Outstanding Independent Pharmacists 2010

October 15, 2010

Each year, community pharmacists are recognized by their peers through nominations for Drug Topics' annual Top Independent Pharmacists awards, which honor 3 pharmacists or pharmacy teams for their contributions to local life.

Key Points

This year independent pharmacists show that they can provide alternative clinical care to those still shaken by the recession and can fill unique gaps within their communities as well. Such close community involvement requires them to wear many hats and address many different local needs.

Each year, community pharmacists are recognized by their peers through nominations for Drug Topics' annual Top Independent Pharmacists awards, which honor 3 pharmacists or pharmacy teams for their contributions to local life.

A reader survey brought nominations, and Drug Topics' board members cast deciding votes in the following categories:

Most innovative new service

Just 3 years out of pharmacy school, the son of 2 registered pharmacists and husband of a PharmD has already begun to transform healthcare in southwest Ohio. In addition to founding a pharmacy benefit management (PBM) firm, establishing a Suboxone clinic for opiate addictions, and helping to launch a local version of the Asheville Project in nearby Springfield, Fields opened the Fields Mini-Medical Clinic last fall, inside the pharmacy his family has owned for 25 years.

Staffed by Katie Fields, PharmD, who is married to Ken, and a physician, Terren B. Koles, MD, the 800-square-foot clinic serves area residents seeking a less expensive alternative to costly emergency room visits and high co-pays. For $45, patients can be seen for acute-care services ranging from pregnancy testing to treatment for colds, minor injuries, and mild ailments. More serious cases are referred to a nearby hospital.

"With the financial climate, especially after DHL left Wilmington, we had a lot of people out of work," Fields said. "I wanted to provide a place where they could go that wouldn't cost an arm and a leg to get in. A lot of people weren't going [to a doctor] for a twisted ankle or a cut, or if they had the flu. We wanted to provide some way they could get medical care at a reasonable cost."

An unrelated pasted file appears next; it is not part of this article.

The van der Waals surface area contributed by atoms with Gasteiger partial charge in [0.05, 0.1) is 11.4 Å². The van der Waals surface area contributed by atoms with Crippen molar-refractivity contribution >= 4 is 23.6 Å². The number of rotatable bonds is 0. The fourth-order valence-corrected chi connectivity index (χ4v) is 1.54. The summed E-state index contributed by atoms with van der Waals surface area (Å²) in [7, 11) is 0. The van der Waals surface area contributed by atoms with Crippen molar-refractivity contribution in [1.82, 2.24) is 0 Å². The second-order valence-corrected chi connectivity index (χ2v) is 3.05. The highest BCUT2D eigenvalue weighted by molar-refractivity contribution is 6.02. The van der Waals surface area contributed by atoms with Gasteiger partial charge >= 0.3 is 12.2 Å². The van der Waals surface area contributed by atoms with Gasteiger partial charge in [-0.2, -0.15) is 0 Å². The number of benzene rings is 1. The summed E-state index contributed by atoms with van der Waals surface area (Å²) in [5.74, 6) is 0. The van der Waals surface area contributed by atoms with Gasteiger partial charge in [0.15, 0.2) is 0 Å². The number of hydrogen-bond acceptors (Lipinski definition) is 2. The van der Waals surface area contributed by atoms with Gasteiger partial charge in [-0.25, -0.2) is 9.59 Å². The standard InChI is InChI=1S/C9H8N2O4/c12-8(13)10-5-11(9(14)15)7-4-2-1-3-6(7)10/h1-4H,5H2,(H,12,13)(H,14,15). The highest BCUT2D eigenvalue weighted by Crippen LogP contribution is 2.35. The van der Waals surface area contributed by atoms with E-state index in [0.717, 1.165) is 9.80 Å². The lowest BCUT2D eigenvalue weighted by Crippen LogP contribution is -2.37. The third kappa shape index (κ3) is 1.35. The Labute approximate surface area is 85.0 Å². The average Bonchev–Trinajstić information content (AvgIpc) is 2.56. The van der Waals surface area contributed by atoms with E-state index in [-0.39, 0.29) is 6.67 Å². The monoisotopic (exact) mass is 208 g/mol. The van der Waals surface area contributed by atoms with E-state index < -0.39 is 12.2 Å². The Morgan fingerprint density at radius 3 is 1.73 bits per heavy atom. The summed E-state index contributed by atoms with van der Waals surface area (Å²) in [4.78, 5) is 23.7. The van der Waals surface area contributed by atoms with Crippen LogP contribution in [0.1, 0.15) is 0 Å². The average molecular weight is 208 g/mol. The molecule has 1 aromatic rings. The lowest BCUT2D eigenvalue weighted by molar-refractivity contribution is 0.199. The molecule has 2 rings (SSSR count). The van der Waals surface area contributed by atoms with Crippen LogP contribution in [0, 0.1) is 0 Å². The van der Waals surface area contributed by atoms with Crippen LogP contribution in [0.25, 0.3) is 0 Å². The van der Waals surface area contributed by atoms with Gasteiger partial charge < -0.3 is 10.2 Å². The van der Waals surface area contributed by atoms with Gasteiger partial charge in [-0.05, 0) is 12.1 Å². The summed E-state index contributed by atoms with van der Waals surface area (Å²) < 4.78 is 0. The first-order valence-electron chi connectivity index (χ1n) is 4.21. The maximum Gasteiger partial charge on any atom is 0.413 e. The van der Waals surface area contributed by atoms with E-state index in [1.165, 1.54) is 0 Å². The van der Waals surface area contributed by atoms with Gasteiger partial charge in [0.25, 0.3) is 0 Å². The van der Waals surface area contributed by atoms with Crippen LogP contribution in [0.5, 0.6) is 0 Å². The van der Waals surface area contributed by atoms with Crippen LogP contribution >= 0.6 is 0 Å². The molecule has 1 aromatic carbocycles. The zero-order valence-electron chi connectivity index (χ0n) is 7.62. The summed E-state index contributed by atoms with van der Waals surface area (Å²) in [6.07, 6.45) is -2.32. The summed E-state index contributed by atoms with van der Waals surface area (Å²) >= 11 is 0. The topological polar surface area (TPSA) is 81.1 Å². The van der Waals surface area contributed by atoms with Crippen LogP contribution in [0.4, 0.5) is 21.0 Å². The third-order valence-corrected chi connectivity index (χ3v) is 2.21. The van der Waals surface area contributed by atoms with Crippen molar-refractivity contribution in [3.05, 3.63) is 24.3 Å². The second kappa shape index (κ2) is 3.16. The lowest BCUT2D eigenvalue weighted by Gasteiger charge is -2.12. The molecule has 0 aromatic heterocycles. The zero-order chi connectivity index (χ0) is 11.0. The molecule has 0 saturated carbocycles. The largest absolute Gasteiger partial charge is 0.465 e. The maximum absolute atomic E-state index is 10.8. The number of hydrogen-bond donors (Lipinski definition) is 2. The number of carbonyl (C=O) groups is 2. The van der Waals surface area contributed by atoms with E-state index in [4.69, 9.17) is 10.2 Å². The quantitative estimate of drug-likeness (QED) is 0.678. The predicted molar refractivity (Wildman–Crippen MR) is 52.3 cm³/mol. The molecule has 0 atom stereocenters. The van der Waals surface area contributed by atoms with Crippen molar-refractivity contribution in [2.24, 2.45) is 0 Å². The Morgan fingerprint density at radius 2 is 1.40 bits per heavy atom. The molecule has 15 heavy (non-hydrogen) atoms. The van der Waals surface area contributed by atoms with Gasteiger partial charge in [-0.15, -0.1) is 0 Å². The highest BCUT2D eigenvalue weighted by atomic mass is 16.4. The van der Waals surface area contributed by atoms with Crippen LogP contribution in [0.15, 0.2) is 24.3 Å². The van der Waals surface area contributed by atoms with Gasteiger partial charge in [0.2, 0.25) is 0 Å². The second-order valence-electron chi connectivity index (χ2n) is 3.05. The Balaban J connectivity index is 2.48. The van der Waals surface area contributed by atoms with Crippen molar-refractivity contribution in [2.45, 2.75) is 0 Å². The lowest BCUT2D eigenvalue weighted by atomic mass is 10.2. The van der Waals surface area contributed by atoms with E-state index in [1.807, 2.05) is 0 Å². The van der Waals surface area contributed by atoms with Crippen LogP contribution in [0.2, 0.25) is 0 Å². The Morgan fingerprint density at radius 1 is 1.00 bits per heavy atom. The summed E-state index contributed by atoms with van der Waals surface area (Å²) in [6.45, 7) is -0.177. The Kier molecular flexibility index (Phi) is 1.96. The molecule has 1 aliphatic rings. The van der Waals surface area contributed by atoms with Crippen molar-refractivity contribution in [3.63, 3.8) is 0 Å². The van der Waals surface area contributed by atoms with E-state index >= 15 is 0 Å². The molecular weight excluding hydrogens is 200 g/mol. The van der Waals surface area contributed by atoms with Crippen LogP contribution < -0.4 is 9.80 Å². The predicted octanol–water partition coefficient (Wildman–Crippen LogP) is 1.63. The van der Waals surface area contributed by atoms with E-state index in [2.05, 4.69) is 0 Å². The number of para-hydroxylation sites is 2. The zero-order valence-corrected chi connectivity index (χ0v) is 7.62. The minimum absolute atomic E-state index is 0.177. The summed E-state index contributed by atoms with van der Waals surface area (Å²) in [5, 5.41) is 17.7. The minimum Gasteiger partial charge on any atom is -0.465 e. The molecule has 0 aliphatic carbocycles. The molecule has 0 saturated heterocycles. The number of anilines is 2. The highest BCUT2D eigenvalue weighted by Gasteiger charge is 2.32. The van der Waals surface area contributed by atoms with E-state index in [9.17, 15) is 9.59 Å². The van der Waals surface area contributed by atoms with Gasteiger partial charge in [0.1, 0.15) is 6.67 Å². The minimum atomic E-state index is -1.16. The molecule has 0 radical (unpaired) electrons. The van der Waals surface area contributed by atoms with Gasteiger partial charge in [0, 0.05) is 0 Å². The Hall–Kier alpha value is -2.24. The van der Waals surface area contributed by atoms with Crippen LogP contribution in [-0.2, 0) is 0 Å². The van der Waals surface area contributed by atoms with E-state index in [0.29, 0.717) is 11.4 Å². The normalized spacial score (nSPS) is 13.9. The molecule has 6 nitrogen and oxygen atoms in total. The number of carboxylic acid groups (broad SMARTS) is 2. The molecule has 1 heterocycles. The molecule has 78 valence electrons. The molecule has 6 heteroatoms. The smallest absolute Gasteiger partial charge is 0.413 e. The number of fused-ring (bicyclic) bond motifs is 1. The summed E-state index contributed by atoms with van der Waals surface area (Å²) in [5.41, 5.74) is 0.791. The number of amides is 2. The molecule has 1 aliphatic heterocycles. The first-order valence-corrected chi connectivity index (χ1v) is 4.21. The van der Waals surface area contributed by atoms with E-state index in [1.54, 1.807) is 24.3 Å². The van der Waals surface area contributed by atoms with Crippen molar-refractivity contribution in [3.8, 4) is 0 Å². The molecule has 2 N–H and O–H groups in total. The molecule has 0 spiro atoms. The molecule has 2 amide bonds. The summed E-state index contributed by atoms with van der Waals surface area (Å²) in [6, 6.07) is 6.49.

He contracted with Koles, who receives a percentage of the clinic's earnings; she works from 2 p.m. to 6 p.m. Monday through Thursday and from noon to 4 p.m. on Fridays. The clinic, which features 2 exam rooms, 2 offices, a waiting area, and a reception area, occupies existing space in the rear of the pharmacy's 3,000-square-foot building and is open all day for immunizations, blood draws, and other lab work. The physician's presence gives the clinic an advantage over a clinic staffed by a nurse practitioner 8 miles away.

Approximately half the patients pay cash, while insurance carriers or charitable organizations cover the remaining fees.

"People love it," Fields said. "They love the convenience, especially for the children during cold and flu season, when you often can't get in to [see another] doctor until the next day."

If a prescription is needed, it can be filled and ready to go by the end of the office visit.

The arrangement has been good for the pharmacy, which has seen increased sales of prescriptions and over-the-counter medications, as well as additional retail sales. The clinic has helped to draw new patients, retain existing ones, and bring older customers back to the store.

The pharmacists keep cost in mind when prescribing antibiotics. "We're not in there prescribing the $14-to-$15-per-tablet antibiotics. We have our $4 list and we try to do that as much as possible."

Fields, who in 2008 purchased Waynesville Pharmacy from his parents and opened Fields Pharmacy in a medical arts building 2 miles away, said students at nearby Cedarville University's School of Pharmacy will begin rotations in the clinic to experience the expanded role pharmacists are taking on in many communities.

"It is a rural community. We know everyone, and everyone knows us," Fields said. "We've been able to make it financially feasible, have good relationships with people, and bring people in we haven't seen for awhile. It's been an overall win for us."